To verify our results, we estimate the mean square curvature directly from the transformed lattice. To do so, note that any given hexagonal cell in the image plane can be decomposed into three arcs that cross the centre of the cell at *f*(*p*), as shown in figure 3*b*. Each of these three arcs can be further decomposed into three points that can be used to fit the equation of a circle, from which the curvature of the arc can be estimated. Let us denote the three directly computed curvatures as *Χ*_{1}, *Χ*_{2} and *Χ*_{3}, where we use the symbol *Χ*_{n} instead of *κ*_{n}, since fitting circles to arcs can only give an estimation of the curvature (except in the case of complex inversion where the fitting gives an exact match); note we quantify this discrepancy in §6. Thus, we can define the estimated mean square curvature as(4.7)For the two conformal lattices shown in figure 4, we can estimate the mean square curvature for a given vertex using equation (4.7). The results are shown by the circles in figure 5 along with the theoretical results (equations (4.5) and (4.6)). In both cases, the mean edge curvature is found to vanish at every edge.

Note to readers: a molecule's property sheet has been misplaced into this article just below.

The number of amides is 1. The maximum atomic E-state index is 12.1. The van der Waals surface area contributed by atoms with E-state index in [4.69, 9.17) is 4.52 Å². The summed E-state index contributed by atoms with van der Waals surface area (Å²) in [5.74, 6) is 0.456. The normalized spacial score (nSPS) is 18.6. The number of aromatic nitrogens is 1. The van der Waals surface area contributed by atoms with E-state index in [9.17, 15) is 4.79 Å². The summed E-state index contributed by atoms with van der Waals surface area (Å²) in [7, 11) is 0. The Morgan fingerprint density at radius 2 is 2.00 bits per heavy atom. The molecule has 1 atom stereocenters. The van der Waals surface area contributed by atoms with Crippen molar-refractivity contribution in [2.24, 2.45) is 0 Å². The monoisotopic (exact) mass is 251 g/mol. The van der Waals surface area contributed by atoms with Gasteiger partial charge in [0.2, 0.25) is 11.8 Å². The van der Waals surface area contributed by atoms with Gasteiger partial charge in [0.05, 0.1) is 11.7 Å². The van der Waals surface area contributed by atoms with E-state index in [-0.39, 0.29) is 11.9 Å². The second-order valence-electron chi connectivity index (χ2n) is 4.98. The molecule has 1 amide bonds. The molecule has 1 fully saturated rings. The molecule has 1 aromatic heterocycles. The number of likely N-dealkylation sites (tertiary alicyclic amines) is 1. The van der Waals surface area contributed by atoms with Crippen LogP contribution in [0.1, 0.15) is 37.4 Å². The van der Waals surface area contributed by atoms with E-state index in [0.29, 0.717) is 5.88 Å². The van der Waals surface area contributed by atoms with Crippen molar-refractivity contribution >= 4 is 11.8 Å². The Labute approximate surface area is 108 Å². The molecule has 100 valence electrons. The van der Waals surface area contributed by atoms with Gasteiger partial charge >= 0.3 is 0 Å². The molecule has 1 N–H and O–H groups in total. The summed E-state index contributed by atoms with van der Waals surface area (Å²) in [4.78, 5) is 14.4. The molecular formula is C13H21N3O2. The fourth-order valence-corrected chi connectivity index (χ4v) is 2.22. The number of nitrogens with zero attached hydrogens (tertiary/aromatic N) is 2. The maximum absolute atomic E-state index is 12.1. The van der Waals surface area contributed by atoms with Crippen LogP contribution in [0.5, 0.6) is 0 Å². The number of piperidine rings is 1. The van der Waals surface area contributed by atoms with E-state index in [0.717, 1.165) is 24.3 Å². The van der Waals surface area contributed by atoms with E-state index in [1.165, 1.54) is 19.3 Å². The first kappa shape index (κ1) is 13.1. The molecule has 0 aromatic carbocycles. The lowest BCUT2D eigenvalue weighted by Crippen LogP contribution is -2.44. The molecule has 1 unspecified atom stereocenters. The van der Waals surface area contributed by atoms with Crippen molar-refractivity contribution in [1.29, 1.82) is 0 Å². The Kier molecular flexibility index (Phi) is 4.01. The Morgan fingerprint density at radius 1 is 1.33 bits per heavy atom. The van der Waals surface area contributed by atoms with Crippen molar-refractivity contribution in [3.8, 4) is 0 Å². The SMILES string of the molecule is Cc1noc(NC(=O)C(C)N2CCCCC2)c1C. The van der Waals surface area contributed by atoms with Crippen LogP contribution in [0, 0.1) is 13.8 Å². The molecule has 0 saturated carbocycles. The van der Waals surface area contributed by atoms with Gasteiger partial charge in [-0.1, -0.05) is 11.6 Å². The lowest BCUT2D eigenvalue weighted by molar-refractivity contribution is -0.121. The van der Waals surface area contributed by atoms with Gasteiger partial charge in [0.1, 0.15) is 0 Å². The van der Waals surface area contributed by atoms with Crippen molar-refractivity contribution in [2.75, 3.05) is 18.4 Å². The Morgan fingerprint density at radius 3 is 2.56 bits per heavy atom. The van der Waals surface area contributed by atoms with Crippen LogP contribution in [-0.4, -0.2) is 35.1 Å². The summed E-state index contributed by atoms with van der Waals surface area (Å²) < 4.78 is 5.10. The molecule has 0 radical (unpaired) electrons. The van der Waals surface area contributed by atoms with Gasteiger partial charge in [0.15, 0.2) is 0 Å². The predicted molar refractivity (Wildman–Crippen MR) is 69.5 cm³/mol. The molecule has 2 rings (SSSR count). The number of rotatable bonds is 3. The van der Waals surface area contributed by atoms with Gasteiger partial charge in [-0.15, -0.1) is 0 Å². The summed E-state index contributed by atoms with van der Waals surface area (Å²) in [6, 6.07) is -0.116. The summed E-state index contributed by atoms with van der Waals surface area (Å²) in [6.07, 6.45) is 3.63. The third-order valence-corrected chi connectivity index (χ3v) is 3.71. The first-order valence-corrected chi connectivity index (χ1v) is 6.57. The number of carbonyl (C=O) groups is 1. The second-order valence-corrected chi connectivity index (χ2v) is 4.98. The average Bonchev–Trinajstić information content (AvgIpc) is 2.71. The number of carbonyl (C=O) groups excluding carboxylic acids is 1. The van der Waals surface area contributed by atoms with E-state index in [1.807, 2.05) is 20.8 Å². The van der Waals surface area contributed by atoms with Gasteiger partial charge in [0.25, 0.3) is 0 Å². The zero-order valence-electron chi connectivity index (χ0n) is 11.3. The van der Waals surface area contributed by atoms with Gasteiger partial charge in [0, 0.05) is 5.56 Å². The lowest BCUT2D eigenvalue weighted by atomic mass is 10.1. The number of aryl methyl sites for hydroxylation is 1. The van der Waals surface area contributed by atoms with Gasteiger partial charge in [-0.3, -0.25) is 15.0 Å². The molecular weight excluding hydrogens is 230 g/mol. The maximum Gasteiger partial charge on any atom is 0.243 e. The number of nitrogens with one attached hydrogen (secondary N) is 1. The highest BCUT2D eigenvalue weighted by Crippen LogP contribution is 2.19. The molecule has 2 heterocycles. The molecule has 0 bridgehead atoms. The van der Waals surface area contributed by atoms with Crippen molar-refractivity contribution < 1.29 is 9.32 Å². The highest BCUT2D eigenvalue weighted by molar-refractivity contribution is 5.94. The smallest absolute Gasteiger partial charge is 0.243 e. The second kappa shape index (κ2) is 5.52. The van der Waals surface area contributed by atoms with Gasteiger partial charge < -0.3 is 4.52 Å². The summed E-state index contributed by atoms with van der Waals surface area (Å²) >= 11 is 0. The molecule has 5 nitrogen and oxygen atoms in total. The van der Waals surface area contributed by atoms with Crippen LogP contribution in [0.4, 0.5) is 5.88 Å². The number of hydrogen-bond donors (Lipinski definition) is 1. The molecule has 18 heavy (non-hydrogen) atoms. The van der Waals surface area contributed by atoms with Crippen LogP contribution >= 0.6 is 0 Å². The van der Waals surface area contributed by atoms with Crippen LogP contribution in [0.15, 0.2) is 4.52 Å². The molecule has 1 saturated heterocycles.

In the case of *w*=*z*^{1/2}, the conformal lattice has been produced by allowing the range of the *z*-plane to extend to *ϕ*<4*π*. In both cases, the mean edge curvature vanishes everywhere but the mean square curvature does not. Also, the mean square curvature diverges at the origin—note that some authors (e.g. Needham 1997) contend that the origin is a critical point of the transformation while others say it is a pole—nevertheless, at the central point, the angle-preserving property of the transformation breaks down; this can be easily seen in the case of the *w*=*z*^{1/2} transformation. Here, instead of being preserved, the angle *π*/3 between rays (heavy lines) emanating from the origin is halved.

## 5. Some generalizations

In §4, we considered a vertex, in the *z*-plane, to which there are connected a finite number of straight edges. We found that when the vertex is mapped to the image plane the mean edge curvature vanishes and that the mean square curvature is independent with respect to the orientation of the vertex.